You could offer her an alternative that will allow her to pay the $133,000 in installments. You could offer to make the payment on the 2nd, taxes, and insurance, for a total monthly of $1,017. She would continue to make payments on the first for 36 months. That?s the equivalent to financing the $133,000 that she would owe at closing at an APR that?s fractionally over 2%.

Additionally, when she sells, she has to rent a space to practice that further reduces her net income. You might offer to rent her the first floor for $1,017 plus a percentage of the utilities. This may or may not be cheaper than she could lease comparable space for elsewhere, but she wouldn?t have to move.

These are her problems, and they will be there with, or without, you. You are just trying to minimize her pain.

The big questions are will three years of price movement bail you out and when is the interest-only loan due? Can you bluff the second lien holder into discounting because of his precarious position? If you set it up as an EHTrust® or a L/O, subject-to, and rent out the rest of the building, can you do something with the 36 months of cash flow that will allow you to pick up all of the payments afterward. Even with a three-year head start, I think it would be difficult to pay off the loans at that point.

Like playing for the stalemate, the best bet might be to work toward a break-even cash flow and wait for appreciation to catch-up.

Re: High end deal but with negative equity - Posted by Tom PA

Posted by Tom PA on October 25, 2003 at 23:34:59:

What are you going to do when she can no longer pay her part? That could hurt really bad.

Re: High end deal but with negative equity - Posted by Lloyd W.

Posted by Lloyd W. on October 25, 2003 at 22:46:02:

If it were me… I’d spend my time looking for a better deal.

Re: High end deal but with negative equity - Posted by Scott (ATL)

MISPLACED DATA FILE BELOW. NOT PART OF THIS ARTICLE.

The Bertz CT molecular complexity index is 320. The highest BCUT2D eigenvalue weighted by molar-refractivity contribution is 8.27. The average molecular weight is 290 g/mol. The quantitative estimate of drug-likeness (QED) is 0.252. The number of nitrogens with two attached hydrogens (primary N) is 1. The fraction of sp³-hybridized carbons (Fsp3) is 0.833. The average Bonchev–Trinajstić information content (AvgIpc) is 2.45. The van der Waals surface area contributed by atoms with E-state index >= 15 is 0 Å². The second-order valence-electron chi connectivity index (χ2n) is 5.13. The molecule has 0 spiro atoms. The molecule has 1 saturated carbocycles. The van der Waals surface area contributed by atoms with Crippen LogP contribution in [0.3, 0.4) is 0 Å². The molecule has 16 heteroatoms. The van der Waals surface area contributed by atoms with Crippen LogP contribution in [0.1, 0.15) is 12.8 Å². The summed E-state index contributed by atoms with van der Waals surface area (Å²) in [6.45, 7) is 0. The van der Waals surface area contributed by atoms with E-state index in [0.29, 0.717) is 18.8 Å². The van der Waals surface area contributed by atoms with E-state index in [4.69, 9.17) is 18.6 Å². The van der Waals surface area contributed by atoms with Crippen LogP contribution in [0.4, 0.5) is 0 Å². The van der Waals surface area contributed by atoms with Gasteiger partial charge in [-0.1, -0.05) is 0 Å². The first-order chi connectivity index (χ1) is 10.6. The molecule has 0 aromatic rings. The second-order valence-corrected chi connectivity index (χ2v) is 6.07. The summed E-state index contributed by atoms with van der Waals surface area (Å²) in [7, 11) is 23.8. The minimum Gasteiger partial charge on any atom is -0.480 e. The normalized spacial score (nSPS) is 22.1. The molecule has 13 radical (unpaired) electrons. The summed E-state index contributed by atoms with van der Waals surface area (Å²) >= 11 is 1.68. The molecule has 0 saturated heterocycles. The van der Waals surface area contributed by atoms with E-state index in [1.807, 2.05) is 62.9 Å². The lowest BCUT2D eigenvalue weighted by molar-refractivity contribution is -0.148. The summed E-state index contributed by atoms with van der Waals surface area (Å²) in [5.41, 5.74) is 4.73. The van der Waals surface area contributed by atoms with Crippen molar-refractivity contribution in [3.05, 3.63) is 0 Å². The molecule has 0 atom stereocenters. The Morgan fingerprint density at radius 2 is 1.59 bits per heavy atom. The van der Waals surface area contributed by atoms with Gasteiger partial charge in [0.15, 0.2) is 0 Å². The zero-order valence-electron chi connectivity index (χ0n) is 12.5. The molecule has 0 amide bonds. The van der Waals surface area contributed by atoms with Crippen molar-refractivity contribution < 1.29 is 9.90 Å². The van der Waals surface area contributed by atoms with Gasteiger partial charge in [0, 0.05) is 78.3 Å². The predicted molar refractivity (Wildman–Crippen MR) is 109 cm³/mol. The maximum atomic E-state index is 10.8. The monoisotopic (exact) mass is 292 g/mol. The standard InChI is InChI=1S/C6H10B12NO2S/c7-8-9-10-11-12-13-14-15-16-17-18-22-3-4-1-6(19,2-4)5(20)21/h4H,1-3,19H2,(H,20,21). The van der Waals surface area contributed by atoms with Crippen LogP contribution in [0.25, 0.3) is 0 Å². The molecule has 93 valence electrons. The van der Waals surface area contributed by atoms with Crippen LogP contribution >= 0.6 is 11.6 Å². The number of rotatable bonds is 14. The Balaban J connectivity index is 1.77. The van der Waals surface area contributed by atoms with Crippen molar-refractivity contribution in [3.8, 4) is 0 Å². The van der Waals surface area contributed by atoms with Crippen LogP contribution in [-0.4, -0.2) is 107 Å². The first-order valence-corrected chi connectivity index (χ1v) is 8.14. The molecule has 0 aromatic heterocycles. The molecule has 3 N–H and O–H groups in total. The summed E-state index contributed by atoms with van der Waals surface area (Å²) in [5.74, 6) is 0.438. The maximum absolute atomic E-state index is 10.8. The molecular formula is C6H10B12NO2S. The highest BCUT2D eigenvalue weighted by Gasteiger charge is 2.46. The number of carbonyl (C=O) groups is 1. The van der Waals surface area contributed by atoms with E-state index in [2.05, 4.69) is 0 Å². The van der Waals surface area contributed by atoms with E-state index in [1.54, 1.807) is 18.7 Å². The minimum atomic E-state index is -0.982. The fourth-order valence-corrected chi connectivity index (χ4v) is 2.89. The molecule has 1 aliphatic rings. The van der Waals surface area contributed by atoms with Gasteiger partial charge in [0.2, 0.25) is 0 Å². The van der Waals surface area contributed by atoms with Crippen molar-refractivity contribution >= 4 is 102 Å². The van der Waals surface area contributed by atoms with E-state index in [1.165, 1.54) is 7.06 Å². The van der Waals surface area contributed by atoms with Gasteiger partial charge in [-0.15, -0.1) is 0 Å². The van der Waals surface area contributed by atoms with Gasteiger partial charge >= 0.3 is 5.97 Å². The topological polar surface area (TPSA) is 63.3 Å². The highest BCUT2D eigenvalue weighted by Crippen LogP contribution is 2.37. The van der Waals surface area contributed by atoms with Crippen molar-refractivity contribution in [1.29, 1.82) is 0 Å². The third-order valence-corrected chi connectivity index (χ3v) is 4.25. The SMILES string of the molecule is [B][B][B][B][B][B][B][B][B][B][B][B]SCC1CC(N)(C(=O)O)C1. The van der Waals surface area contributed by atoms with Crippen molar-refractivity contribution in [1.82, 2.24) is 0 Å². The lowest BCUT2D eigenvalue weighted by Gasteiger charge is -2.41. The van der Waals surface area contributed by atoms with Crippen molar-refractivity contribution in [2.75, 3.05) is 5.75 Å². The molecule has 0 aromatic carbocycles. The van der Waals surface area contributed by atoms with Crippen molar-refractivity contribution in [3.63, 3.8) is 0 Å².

Posted by Scott (ATL) on October 26, 2003 at 11:34:37:

Thanks for the response!!
Actually, she currently has listed it for $550K so unlike when I talked to her in February she must be willing to put more money into the equation. I?m not sure if she would bring cash to closing or if she would need payments. Ideally, she could just provide the difference in cash.
So, if I could find out what her rock bottom number is then subtract the Realtors commission, holding costs, and selling cost I?d have a great number to work with. Let?s suppose she feels she has to get a full price offer of 550K that means she?ll only gain about 500K credit towards the existing loans (actually more like 495K). Add in another 6 months of holding costs ($3182I1st + 500PI2nd + 367T +150Ins) $25,194 and now we?re down to $469,806. That means she would need to cover an overage of about $180K.
Let?s go with that number?If she could bring in cash I could simply pay down a good chunk of the mortgages to make the monthly payment more reasonable or maybe I can find a T/B that would pay the $4199 monthly obligation? Of course, I wouldn?t start making payments until I found a T/B that way I?m not out of pocket. And I would require upfront payment from my T/B to cover vacancies etc. I could also wrap the mortgage but if I sell it on terms I more than likely have to make the payments more palatable to a T/B.
I believe she has left the home but I had to leave her a message so I?m not sure. It can?t be zoned commercial according to her so the layout might be strange for a family (I haven?t seen the inside). At any rate while this is an odd one I feel like there is something here?
As soon as I get a better idea of what her true max number is I?ll work from there and keep you guys posted.